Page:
Monday, February 11, 2019

Musings at 300,000 Views

The internal, Google-based page-view counter for SLB just rolled over 300,000 pageviews on February 10, 2019.  It's just a round number, but it is a milestone of sorts.   

In the past year or so, the topics that appear on SLB have had a few items of interest.  Nuclear power plants are still closing in the US, while 2 of the 4 under construction were abandoned, never to be finished.  The remaining 2 reactors, at Vogtle plant in Georgia, are limping along with years-long delays and ever-escalating costs to construct.  The latest (but certainly not the final ) cost estimate is US $25 Billion, which is approximately $11,000 to $12,000 per kW of nameplate.   As is the usual case, the ratepayers in Georgia get stuck with outrageously costly electricity.   Perhaps one day the people of Georgia will say Enough.   For SLB article on the very high costs to build nuclear plants, see link.

Again in nuclear power, the US government has agreed in principle to construct the first small, modular reactor as designed by NuScale.  see link The reactor is not yet approved for license and construction, but one presumes that will occur in due course.  (see link to article on SLB re the NuScale SMR under review at NRC) At only 50 MWe output, the tiny reactor cannot possibly hope to be economic, but then rational people knew that all along. 

And, the news just today states that infamous TMI, or Three Mile Island nuclear plant (the one that did not melt down) is in jeopardy of shutting down permanently due to losing money.  The appeals for yet more subsidies are under consideration in the Pennsylvania state government chambers.  see link   The argument this time appears to be that nuclear should be given special consideration like wind, solar, and true renewables have, since a nuclear reactor produces no carbon dioxide, CO2, when it operates.   The money-losing nuclear plants cannot compete in the market, and they make that misleading appeal.  The fact is, the nuclear plants are off-line approximately 10 percent of the time, but require massive inflows of electricity during that off-line period to keep cooling pumps running and other parts of the plant operating.  The electricity consumed is from the grid, which produces CO2 according to the mix of coal and natural gas fired plants.   So, nuclear is not carbon-free power; it is actually limited carbon power.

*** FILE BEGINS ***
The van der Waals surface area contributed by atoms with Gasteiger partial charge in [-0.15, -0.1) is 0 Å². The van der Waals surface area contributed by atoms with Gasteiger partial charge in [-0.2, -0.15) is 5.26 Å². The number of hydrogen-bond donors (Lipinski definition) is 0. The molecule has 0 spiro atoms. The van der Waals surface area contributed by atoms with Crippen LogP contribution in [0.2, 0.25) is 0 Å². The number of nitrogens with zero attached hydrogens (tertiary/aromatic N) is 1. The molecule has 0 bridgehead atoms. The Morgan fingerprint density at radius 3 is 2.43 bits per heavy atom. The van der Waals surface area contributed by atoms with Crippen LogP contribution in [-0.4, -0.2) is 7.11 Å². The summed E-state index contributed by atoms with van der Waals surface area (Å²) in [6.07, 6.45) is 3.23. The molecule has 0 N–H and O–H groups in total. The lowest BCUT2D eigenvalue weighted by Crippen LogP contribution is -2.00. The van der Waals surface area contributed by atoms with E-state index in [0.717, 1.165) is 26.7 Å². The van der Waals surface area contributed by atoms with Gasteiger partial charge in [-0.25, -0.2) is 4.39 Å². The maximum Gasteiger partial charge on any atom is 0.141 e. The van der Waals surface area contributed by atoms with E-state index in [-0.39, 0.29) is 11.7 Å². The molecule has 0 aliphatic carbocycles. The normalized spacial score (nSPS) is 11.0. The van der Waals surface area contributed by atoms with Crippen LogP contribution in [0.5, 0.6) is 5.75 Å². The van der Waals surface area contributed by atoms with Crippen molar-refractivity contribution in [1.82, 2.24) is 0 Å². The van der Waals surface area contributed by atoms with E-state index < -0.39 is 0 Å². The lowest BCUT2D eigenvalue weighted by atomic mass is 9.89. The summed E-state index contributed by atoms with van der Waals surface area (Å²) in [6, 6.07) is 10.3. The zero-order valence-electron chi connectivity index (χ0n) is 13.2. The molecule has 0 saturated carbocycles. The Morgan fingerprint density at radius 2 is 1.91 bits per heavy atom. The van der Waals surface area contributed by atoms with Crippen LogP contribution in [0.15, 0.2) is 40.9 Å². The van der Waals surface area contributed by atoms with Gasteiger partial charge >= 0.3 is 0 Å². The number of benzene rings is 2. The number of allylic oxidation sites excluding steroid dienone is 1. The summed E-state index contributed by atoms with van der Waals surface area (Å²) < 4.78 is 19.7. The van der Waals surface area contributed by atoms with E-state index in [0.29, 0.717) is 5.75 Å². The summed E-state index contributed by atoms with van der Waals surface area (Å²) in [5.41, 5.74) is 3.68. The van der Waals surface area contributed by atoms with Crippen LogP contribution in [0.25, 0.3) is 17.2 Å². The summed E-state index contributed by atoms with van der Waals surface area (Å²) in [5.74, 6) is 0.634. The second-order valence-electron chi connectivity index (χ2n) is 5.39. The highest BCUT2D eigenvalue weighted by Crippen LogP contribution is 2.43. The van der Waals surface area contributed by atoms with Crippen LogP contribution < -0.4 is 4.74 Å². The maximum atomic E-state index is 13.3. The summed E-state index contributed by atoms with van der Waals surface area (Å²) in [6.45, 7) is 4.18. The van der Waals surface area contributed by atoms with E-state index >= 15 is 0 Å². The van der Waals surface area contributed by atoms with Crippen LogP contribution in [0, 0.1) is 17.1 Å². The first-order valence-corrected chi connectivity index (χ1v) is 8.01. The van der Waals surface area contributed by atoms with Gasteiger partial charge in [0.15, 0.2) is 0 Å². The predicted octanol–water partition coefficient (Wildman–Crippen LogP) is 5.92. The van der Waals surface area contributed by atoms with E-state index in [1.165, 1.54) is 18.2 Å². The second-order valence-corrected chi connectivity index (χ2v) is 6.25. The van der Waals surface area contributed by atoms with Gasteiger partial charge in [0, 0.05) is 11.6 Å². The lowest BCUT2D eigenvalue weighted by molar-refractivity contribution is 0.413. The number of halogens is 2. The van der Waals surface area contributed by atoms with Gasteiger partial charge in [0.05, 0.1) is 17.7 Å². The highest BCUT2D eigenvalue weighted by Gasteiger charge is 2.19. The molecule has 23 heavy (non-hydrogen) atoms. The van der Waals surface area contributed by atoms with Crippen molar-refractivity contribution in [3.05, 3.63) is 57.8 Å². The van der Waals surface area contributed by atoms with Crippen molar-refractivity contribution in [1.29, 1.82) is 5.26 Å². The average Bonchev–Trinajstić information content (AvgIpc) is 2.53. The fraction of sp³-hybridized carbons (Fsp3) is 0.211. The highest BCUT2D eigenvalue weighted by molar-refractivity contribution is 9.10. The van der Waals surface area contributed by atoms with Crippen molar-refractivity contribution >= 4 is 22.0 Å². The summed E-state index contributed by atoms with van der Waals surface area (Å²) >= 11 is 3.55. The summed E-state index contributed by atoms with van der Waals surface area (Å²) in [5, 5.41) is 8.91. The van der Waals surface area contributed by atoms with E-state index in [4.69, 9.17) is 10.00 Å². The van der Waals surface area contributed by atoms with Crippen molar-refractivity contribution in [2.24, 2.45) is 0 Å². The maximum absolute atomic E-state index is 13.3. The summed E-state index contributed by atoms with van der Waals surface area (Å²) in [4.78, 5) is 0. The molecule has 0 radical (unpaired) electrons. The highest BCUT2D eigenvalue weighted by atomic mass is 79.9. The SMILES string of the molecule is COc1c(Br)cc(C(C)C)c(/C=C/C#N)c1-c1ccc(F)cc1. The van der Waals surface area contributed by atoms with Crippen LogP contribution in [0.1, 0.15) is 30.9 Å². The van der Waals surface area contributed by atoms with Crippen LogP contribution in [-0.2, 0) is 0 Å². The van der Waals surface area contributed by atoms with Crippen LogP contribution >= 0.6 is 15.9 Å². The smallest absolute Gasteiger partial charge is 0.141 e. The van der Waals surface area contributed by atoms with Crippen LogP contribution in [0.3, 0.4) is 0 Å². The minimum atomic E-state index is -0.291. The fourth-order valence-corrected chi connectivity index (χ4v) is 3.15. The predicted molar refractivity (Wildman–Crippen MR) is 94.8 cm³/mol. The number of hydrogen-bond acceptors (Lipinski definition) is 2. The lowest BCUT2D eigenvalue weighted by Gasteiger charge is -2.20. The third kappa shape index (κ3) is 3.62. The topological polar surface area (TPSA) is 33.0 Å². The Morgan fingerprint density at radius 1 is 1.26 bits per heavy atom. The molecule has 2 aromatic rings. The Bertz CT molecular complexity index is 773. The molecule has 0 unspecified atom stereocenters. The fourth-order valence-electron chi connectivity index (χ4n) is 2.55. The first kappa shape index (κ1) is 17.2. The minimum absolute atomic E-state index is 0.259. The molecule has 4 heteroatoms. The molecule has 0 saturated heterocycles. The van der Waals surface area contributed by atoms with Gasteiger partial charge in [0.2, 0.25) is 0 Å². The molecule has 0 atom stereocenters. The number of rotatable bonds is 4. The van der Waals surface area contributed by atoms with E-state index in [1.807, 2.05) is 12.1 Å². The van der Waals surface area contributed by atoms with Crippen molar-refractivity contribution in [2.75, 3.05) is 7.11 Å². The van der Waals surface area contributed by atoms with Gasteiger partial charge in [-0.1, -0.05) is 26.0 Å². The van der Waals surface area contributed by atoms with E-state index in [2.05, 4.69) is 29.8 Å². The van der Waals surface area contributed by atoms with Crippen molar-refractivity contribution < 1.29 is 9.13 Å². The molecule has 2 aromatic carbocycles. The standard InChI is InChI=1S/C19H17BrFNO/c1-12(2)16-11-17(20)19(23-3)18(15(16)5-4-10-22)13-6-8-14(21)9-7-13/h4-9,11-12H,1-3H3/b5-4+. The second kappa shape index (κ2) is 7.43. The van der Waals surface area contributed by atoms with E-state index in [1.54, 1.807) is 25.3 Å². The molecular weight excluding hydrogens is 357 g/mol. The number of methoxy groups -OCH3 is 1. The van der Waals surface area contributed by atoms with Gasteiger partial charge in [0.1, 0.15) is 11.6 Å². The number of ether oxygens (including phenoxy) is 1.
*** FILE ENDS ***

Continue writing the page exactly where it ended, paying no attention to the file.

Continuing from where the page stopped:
So much for nuclear.  As stated often on SLB, the technology is too costly and too deadly to be built.    

In the climate change arena, specifically the man-made global warming aspect, we see more of the same from the official IPCC and the false-alarmists.   The rational climate analysts, though, see through the various shenanigans that produce the alarmist conclusions; the constant data adjustments, the making up data, the ignoring data that refutes the warming trend, the inclusion of blatantly wrong data, the splicing together of horribly wrong past data with modern satellite data, and of course many others.  

It is fascinating to witness the gyrations by climate false-alarmists during this very cold and snowy winter of 2018-19, with polar vortex incursions blamed on CO2-warmed air invading the Arctic and displacing the cold air into Canada and the US.   Interesting idea, but one must pause and wonder exactly how the brutally cold winters of 1977-79 (and others) happened, since CO2 was so much lower back then.   SLB has articles on those three winters, with the label Abilene Effect.  As usual, the false-alarmists have no credible explanation for the cold winters then, nor now.  And that was just in the late 1970s.  (see Figure 3 at this link, "Cold Winters Created Global Warming.")

As snow piles up in the Sierra Nevada mountains in early 2019, one considers the record snows of 1952 and 1937 (more than 60 feet of snow fell in each of those years, per Central Sierra Snow Laboratory at University of California, Berkeley).   How, exactly, did those monster storms off the Pacific bring all that moisture into the mountains, when CO2 was even less back then than it was in the late 1970s?    We see the California snow pack, measured in early February this year, is above the long-term average for that date.   Of course, the false-alarmists say that global warming does not mean no snow.   In fact, they say that global warming is supposed to make more snow.